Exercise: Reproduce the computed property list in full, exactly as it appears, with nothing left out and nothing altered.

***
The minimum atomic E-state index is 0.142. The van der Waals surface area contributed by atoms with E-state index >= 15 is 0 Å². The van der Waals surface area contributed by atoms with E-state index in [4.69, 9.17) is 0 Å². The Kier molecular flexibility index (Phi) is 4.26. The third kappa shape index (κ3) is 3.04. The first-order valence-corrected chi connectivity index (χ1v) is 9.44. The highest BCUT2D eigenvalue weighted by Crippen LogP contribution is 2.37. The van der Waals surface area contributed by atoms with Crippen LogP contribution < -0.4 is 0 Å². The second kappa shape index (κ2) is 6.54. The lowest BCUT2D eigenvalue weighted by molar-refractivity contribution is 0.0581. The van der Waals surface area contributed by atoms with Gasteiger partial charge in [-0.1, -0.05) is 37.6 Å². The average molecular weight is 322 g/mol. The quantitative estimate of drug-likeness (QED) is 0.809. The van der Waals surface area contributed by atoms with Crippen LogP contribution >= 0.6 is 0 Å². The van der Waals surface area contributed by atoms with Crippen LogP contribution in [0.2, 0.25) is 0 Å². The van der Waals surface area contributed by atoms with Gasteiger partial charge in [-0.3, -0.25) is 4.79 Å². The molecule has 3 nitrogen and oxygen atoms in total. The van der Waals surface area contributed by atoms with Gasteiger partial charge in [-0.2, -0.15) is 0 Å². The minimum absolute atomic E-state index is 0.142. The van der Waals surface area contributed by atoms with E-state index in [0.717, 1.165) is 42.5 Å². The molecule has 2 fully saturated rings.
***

The minimum atomic E-state index is 0.142. The van der Waals surface area contributed by atoms with E-state index >= 15 is 0 Å². The van der Waals surface area contributed by atoms with E-state index in [4.69, 9.17) is 0 Å². The Kier molecular flexibility index (Phi) is 4.26. The third kappa shape index (κ3) is 3.04. The first-order valence-corrected chi connectivity index (χ1v) is 9.44. The highest BCUT2D eigenvalue weighted by Crippen LogP contribution is 2.37. The van der Waals surface area contributed by atoms with Crippen LogP contribution < -0.4 is 0 Å². The second kappa shape index (κ2) is 6.54. The lowest BCUT2D eigenvalue weighted by molar-refractivity contribution is 0.0581. The van der Waals surface area contributed by atoms with Gasteiger partial charge in [-0.1, -0.05) is 37.6 Å². The average molecular weight is 322 g/mol. The quantitative estimate of drug-likeness (QED) is 0.809. The van der Waals surface area contributed by atoms with Crippen LogP contribution >= 0.6 is 0 Å². The van der Waals surface area contributed by atoms with Crippen LogP contribution in [0.2, 0.25) is 0 Å². The van der Waals surface area contributed by atoms with Gasteiger partial charge in [-0.3, -0.25) is 4.79 Å². The molecule has 3 nitrogen and oxygen atoms in total. The van der Waals surface area contributed by atoms with Gasteiger partial charge in [-0.2, -0.15) is 0 Å². The minimum absolute atomic E-state index is 0.142. The van der Waals surface area contributed by atoms with E-state index in [0.717, 1.165) is 42.5 Å². The molecule has 2 fully saturated rings.